Architect-cum-builder Lachlan Nielsen of Nielsen Jenkins Architecture gained a unique perspective of, and appreciation for, the building trade when he took on the challenge of building a home for his parents in Mount Tamborine.
By Natalie Mortimer
Better Building: Why did you decide to take that time away to build Tamborine house yourself?
Lachlan Nielsen: At the time I was working for Jamie Russell and I’d already started the project for my parents in my final year of university and it got to a point where I was looking for builders. I was building quite a bit of stuff with Jamie at that stage and I thought, ‘why not?’ My dad grew up on farming property so he was always pretty good with welders and steel work. So we decided if we were going to build it we would start by using trades and things that he could do and also create something that was really robust that could withstand the Mount Tamborine climate.
What were some of the challenges you encountered having never built a house before?
The house is about an hour and 10 minutes from Brisbane and about 45 minutes from the coast so, trade wise, finding trades to work on a project that is not the run-of-the-mill was quite interesting. We tried to get local trades, which some of them were, but some of them were from Brisbane or the Gold Coast. We were quite lucky that the glazier who did all the windows and doors was from just down the bottom of the hill.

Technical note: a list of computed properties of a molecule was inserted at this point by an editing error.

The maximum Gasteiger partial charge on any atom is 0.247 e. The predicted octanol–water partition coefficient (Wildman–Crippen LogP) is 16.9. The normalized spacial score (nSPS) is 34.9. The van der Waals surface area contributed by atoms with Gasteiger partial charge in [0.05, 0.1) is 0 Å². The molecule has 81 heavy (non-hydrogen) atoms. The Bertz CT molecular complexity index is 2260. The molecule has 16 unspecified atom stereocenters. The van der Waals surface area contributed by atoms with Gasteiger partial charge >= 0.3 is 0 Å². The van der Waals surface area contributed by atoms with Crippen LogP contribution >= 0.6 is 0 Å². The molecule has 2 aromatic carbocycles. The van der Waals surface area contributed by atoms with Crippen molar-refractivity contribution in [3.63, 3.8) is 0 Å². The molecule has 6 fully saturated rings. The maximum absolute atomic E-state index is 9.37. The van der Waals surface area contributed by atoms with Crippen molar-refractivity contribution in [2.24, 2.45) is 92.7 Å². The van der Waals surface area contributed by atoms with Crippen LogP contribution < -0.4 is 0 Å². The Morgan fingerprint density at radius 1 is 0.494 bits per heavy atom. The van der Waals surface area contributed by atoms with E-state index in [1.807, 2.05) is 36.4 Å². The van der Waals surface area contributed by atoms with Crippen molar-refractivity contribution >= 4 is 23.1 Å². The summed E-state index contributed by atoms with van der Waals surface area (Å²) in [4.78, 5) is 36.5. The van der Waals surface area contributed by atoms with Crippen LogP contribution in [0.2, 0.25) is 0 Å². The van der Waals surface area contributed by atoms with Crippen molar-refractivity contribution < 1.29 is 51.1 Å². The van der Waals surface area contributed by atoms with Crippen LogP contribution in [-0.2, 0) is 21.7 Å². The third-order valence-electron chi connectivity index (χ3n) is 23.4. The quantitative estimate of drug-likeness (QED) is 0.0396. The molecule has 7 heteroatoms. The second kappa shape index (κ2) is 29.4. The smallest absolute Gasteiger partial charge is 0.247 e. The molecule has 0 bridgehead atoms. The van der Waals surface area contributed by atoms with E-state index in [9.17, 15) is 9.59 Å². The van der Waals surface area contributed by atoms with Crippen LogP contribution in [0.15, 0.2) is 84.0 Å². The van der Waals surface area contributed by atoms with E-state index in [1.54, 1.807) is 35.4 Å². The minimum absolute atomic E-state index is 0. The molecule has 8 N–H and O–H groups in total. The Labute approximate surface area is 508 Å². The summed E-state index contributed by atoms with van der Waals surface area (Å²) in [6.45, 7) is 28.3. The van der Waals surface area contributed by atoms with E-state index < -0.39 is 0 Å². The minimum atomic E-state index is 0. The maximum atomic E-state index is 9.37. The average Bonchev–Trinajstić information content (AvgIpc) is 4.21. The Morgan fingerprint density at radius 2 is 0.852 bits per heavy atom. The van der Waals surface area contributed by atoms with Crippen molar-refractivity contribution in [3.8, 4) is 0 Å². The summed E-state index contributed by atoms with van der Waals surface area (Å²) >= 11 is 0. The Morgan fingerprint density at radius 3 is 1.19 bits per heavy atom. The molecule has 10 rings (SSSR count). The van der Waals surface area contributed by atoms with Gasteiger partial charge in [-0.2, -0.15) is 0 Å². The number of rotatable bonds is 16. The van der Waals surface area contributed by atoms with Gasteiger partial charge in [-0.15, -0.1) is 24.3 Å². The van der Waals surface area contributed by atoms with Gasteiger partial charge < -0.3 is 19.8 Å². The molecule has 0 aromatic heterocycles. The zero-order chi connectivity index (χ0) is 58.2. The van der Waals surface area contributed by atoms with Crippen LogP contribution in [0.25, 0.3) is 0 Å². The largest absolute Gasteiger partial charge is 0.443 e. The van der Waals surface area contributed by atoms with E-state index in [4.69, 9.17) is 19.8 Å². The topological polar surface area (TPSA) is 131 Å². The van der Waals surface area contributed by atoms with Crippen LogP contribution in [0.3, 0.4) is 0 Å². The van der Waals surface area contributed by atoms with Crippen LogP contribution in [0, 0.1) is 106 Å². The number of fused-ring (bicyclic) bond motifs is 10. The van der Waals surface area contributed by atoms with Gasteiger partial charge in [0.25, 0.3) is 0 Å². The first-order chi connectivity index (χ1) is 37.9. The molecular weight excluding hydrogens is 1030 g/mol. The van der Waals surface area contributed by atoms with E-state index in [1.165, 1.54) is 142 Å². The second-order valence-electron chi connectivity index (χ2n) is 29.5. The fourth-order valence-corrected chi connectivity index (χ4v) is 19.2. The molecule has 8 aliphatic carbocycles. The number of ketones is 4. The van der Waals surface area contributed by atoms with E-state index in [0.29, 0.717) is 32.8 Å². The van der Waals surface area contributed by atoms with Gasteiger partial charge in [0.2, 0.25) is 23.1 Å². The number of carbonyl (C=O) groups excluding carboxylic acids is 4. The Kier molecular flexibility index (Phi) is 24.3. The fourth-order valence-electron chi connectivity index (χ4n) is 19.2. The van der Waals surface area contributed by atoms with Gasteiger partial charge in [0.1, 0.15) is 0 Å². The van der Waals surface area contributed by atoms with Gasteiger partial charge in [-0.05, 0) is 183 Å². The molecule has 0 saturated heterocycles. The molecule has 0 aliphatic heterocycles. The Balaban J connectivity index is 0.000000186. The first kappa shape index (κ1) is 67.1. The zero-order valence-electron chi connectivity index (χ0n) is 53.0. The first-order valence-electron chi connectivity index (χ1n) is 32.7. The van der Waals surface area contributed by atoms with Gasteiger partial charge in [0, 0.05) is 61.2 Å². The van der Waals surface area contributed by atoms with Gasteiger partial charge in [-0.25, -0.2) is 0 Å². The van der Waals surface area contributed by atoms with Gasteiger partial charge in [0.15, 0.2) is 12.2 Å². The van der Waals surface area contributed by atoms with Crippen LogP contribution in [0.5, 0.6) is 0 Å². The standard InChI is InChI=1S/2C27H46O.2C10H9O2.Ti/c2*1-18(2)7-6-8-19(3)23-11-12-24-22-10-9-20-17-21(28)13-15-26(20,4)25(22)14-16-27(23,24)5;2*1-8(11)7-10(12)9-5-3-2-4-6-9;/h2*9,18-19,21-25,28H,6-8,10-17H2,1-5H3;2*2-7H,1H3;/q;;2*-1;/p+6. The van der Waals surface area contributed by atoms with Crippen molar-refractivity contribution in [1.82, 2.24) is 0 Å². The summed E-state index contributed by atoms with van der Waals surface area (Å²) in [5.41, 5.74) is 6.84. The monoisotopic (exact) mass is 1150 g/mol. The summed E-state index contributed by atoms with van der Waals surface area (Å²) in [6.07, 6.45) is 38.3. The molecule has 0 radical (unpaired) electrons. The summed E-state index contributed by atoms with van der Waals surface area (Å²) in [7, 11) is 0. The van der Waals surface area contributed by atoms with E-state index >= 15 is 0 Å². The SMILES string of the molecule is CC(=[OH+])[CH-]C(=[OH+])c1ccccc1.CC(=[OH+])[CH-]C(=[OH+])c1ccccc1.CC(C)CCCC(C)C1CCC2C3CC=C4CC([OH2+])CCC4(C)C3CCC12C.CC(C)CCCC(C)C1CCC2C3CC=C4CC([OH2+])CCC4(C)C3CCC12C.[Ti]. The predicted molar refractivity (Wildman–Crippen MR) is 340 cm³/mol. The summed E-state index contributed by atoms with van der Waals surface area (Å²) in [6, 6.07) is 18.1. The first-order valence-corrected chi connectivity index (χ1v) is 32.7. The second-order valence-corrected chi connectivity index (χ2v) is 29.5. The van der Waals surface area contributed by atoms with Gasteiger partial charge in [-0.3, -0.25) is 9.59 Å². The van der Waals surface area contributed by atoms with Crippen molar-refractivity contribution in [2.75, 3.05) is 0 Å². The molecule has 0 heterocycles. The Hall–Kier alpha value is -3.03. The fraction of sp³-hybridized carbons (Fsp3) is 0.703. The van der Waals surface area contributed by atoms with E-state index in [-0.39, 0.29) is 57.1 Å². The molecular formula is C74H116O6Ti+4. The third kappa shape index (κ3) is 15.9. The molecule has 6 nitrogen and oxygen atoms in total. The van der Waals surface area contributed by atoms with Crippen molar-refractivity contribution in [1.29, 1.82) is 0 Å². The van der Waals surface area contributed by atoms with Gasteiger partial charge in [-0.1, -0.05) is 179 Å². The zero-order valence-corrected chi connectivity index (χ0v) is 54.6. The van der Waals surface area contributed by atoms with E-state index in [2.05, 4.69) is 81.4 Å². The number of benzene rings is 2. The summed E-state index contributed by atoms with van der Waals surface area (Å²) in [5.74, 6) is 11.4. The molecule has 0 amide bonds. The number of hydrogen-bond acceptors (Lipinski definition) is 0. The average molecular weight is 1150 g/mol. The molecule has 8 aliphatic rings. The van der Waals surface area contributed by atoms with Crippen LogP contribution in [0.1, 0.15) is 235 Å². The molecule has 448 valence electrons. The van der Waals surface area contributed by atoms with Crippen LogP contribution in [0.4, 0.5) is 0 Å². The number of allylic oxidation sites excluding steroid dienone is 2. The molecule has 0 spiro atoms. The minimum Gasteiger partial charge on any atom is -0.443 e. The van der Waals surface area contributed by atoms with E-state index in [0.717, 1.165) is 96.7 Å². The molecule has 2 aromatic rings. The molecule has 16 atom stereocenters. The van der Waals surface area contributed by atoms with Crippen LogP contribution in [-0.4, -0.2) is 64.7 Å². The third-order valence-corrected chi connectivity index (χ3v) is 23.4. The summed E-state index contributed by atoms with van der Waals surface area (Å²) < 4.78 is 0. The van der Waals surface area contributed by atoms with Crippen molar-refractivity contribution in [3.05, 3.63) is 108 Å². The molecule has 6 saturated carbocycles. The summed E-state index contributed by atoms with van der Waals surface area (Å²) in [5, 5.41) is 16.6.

The other challenge was being quite naive and being trained in architecture and not building. I did have some experience having worked on a number of built projects with Jamie Russell, but that was more the project management side.
How has your experience as a builder helped to improve the architect/builder relationship today?
It’s helped massively. Through my experience of being a builder we now document things that are buildable: so we will often get builders to tell us if what we are planning is doable.
We’ve got three graduates and students in the office now and we get them to really make sure they understand what they are drawing so that it can be built. So rather than us all staring [at the plans] on-site and the builder saying, ‘We can’t build it’ and us saying, ‘Well, we think you can, but we actually don’t know’, now we are certain when we have discussions on-site about whether we can and can’t do things.
Who would you say are the best and worst trades to work with and why?
We’ve had dramas with joiners, with windows and doors, but roofers seem to be consistent. The biggest problem we have though is with subcontractors. On one project lately we had labourers that were three steps away from the contractor and the quality was just woeful. We now explicitly put in our specification that contracts are not to be subcontracted out, so that’s probably been our biggest drama.
Client: Craig and Christine Nielsen
Area: 176 square metres (including garage)
Scope: Design and construction
Collaborative partners: Tanya Nielsen (interior designer)
Principal design leader: Lachlan Nielsen
Builder: Nielsen Workshop/Craig and Christine Nielsen (owner/builders)
Architect: Lachlan Nielsen
Interior designer: Tanya Nielsen
Engineer: Bligh Tanner
Photography: Alicia Taylor Photography (completed project) Lachlan Nielsen (construction)